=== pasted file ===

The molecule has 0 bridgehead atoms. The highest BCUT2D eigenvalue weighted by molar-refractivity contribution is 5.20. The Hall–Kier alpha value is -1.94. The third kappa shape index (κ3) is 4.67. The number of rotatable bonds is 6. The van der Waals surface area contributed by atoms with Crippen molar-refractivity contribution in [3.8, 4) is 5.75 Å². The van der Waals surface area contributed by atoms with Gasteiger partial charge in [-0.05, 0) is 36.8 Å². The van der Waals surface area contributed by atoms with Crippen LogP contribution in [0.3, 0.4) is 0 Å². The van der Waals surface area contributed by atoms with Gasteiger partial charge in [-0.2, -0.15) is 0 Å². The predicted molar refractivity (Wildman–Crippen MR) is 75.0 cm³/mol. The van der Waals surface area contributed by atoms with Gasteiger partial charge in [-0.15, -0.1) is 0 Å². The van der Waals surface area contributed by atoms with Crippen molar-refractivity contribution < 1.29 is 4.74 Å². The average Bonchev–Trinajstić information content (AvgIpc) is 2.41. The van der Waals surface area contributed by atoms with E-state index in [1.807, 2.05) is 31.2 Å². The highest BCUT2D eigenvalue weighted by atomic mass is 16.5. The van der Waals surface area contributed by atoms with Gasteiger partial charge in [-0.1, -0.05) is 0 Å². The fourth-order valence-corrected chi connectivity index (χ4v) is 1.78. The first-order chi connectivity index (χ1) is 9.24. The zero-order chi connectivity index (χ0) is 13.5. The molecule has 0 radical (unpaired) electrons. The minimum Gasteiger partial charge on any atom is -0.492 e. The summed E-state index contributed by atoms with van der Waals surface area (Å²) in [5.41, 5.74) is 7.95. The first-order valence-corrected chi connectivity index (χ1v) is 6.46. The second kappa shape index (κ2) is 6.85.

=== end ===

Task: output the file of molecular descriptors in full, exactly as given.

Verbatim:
The molecule has 0 bridgehead atoms. The highest BCUT2D eigenvalue weighted by molar-refractivity contribution is 5.20. The Hall–Kier alpha value is -1.94. The third kappa shape index (κ3) is 4.67. The number of rotatable bonds is 6. The van der Waals surface area contributed by atoms with Crippen molar-refractivity contribution in [3.8, 4) is 5.75 Å². The van der Waals surface area contributed by atoms with Gasteiger partial charge in [-0.05, 0) is 36.8 Å². The van der Waals surface area contributed by atoms with Crippen LogP contribution in [0.3, 0.4) is 0 Å². The van der Waals surface area contributed by atoms with Gasteiger partial charge in [-0.2, -0.15) is 0 Å². The predicted molar refractivity (Wildman–Crippen MR) is 75.0 cm³/mol. The van der Waals surface area contributed by atoms with Gasteiger partial charge in [-0.15, -0.1) is 0 Å². The van der Waals surface area contributed by atoms with Crippen molar-refractivity contribution < 1.29 is 4.74 Å². The average Bonchev–Trinajstić information content (AvgIpc) is 2.41. The van der Waals surface area contributed by atoms with E-state index in [1.807, 2.05) is 31.2 Å². The highest BCUT2D eigenvalue weighted by atomic mass is 16.5. The van der Waals surface area contributed by atoms with Gasteiger partial charge in [-0.1, -0.05) is 0 Å². The fourth-order valence-corrected chi connectivity index (χ4v) is 1.78. The first-order chi connectivity index (χ1) is 9.24. The zero-order chi connectivity index (χ0) is 13.5. The molecule has 0 radical (unpaired) electrons. The minimum Gasteiger partial charge on any atom is -0.492 e. The summed E-state index contributed by atoms with van der Waals surface area (Å²) in [5.41, 5.74) is 7.95. The first-order valence-corrected chi connectivity index (χ1v) is 6.46. The second kappa shape index (κ2) is 6.85.